Some rental investments don't pay off
Buying foreclosed, or otherwise inexpensive, residential units with the game plan of renting the property for as many years as it takes until real estate appreciation returns has proven to be a time-tested and generally successful investment strategy.
Unfortunately, it's not as easy as it appears. Just because a residence, whether a condominium or a single-family residence, can be acquired cheaply doesn't mean that a home-rental scheme can be operationally profitable.
With F.H.A. Help, Easy Loans in Expensive Areas
The New York Times
SAN FRANCISCO — In January, Mike Rowland was so broke that he had to raid his retirement savings to move here from Boston.
A week ago, he and a couple of buddies bought a two-unit apartment building for nearly a million dollars. They had only a little cash to bring to the table but, with the federal government insuring the transaction, a large down payment was not necessary.
"A Truly Extraordinary Slump": Reports of Robust Recovery Premature, James Galbraith Says
Disappointing reports this week on housing starts and foreclosures, as well as the index of leading economic indicators, have cast a bit of a pall on the "robust recovery" story, putting a crimp in the stock market's ascent in the process.
University of Texas professor James Galbraith was never a believer in the V-shaped recovery and says it's going to take a very long time for the U.S. to recover from a "truly extraordinary slump."
Homeowners Predict a Full Recovery in Next Six Months: Zillow
Homeowners in the United States were more optimistic about the future of the housing market last quarter than they have been in 18 months, according to the Zillow Q3 Homeowner Confidence Survey.
According to the Seattle-based company’s study, 41 percent believe their home’s value will increase in the next six months. An additional 43 percent say their home’s value will remain the same, with only 17 percent expecting their home’s value to drop.
Citi Reports Success in Florida Foreclosure Prevention Rates
After a preliminary review of third quarter foreclosure prevention data, Citigroup Inc. announced Monday that its efforts produced nearly three times the success rate in helping distressed homeowners avoid potential foreclosure in the Florida housing market, compared to last year.
According to the data, Citi’s loss mitigation success in the Sunshine State outnumbered foreclosures completed by a ratio of almost 16 to one, compared to a six to one ratio during the same period last year.
Fannie: 'Recovery is here'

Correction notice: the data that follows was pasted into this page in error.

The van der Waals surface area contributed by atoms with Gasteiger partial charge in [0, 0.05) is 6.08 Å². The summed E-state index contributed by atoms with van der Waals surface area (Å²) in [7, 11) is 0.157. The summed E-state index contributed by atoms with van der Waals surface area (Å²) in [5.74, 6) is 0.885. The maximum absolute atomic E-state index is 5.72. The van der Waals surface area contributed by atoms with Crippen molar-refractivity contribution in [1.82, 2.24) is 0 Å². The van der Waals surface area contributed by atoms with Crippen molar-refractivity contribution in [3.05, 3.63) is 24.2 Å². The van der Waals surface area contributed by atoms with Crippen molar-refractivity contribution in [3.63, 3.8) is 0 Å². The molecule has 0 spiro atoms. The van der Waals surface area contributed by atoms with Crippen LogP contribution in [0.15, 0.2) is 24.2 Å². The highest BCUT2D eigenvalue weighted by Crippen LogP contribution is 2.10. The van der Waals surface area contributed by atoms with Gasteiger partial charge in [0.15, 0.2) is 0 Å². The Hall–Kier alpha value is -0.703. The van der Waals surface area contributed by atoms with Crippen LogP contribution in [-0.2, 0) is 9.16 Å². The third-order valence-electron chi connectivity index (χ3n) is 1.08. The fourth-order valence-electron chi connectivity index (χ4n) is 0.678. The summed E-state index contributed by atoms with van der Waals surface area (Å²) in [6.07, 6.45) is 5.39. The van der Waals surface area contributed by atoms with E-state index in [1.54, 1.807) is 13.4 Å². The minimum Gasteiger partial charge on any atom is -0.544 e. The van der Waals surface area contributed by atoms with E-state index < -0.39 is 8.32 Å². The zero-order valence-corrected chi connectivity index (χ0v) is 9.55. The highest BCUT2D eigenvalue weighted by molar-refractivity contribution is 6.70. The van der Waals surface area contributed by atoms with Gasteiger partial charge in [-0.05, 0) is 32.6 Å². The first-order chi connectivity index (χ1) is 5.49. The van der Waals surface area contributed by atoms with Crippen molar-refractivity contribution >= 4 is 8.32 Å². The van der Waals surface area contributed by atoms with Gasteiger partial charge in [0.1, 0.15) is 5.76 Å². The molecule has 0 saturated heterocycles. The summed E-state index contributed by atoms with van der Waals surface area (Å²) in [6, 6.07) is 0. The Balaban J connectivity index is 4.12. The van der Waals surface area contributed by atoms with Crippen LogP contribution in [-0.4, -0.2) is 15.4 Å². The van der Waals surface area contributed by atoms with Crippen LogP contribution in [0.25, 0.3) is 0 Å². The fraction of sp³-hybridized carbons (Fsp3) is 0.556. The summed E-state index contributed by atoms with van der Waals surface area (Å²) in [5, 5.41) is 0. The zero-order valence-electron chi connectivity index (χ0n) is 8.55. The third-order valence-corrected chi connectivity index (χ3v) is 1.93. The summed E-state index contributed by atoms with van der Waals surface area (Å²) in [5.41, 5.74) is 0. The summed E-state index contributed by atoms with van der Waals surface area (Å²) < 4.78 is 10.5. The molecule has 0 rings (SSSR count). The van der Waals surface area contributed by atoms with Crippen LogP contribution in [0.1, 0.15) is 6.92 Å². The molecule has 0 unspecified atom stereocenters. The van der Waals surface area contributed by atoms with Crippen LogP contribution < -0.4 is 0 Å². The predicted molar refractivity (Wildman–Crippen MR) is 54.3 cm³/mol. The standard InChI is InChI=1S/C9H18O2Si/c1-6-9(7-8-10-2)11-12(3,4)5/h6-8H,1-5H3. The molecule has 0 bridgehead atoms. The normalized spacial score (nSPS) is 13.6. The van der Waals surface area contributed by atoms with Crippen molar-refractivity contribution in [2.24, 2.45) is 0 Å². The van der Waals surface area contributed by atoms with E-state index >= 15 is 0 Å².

The deepest and longest recession since the Great Depression appears to be over, Fannie Mae economists say, projecting sales of new and existing homes will jump 11 percent next year and that national home prices will stabilize, remaining essentially flat.
The mortgage guarantor's monthly housing forecast projects 5.96 million home sales in 2010, with sales of existing homes growing by 10 percent, to 5.46 million. New-home sales are expected to rebound even more sharply in 2010, growing by 24 percent to 498,000.
National Foreclosure Mitigation Counseling Program Clients Are Sixty Percent More Likely to Avoid Foreclosure than Homeowners Who Don’t Seek Counseling
WASHINGTON — Today NeighborWorks America, the administrator of the National Foreclosure Mitigation Counseling (NFMC) Program announced that NFMC clients who receive foreclosure counseling are 1.6 times more likely to avoid losing their homes to foreclosure than homeowners who do not receive foreclosure counseling, according to findings in a report released today. As a result of NFMC Program funding, families who sought and received foreclosure counseling were provided much needed information, assistance and guidance to address their risk of foreclosure, which helped them find a solution to foreclosure.
The report, which analyzed NFMC Program activity during the first year of the program (January 1-December 31, 2008), also found that NFMC Program clients were more likely to receive a loan modification than homeowners who did not receive counseling, and NFMC Program clients who received loan modifications lowered their mortgage payments significantly more than homeowners who received loan modifications without NFMC Program counseling.